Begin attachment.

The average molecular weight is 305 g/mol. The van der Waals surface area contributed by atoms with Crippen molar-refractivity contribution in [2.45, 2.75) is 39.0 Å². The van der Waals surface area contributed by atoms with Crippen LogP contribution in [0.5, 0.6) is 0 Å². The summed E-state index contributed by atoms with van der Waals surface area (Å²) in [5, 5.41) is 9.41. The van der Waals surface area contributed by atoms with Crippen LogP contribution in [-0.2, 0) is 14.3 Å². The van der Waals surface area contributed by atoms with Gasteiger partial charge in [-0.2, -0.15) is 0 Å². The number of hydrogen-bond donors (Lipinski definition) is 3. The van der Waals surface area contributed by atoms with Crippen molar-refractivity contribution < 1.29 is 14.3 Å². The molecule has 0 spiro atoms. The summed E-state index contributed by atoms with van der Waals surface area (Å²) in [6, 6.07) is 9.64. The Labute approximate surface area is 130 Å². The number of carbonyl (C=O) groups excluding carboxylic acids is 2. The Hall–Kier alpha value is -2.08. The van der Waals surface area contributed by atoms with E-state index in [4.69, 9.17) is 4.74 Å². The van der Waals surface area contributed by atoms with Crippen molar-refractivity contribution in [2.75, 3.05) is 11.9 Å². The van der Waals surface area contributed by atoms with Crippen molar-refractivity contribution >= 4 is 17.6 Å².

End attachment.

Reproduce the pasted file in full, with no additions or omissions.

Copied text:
The average molecular weight is 305 g/mol. The van der Waals surface area contributed by atoms with Crippen molar-refractivity contribution in [2.45, 2.75) is 39.0 Å². The van der Waals surface area contributed by atoms with Crippen LogP contribution in [0.5, 0.6) is 0 Å². The summed E-state index contributed by atoms with van der Waals surface area (Å²) in [5, 5.41) is 9.41. The van der Waals surface area contributed by atoms with Crippen LogP contribution in [-0.2, 0) is 14.3 Å². The van der Waals surface area contributed by atoms with Gasteiger partial charge in [-0.2, -0.15) is 0 Å². The number of hydrogen-bond donors (Lipinski definition) is 3. The van der Waals surface area contributed by atoms with Crippen molar-refractivity contribution < 1.29 is 14.3 Å². The molecule has 0 spiro atoms. The summed E-state index contributed by atoms with van der Waals surface area (Å²) in [6, 6.07) is 9.64. The Labute approximate surface area is 130 Å². The number of carbonyl (C=O) groups excluding carboxylic acids is 2. The Hall–Kier alpha value is -2.08. The van der Waals surface area contributed by atoms with E-state index in [4.69, 9.17) is 4.74 Å². The van der Waals surface area contributed by atoms with Crippen molar-refractivity contribution in [2.75, 3.05) is 11.9 Å². The van der Waals surface area contributed by atoms with Crippen molar-refractivity contribution >= 4 is 17.6 Å².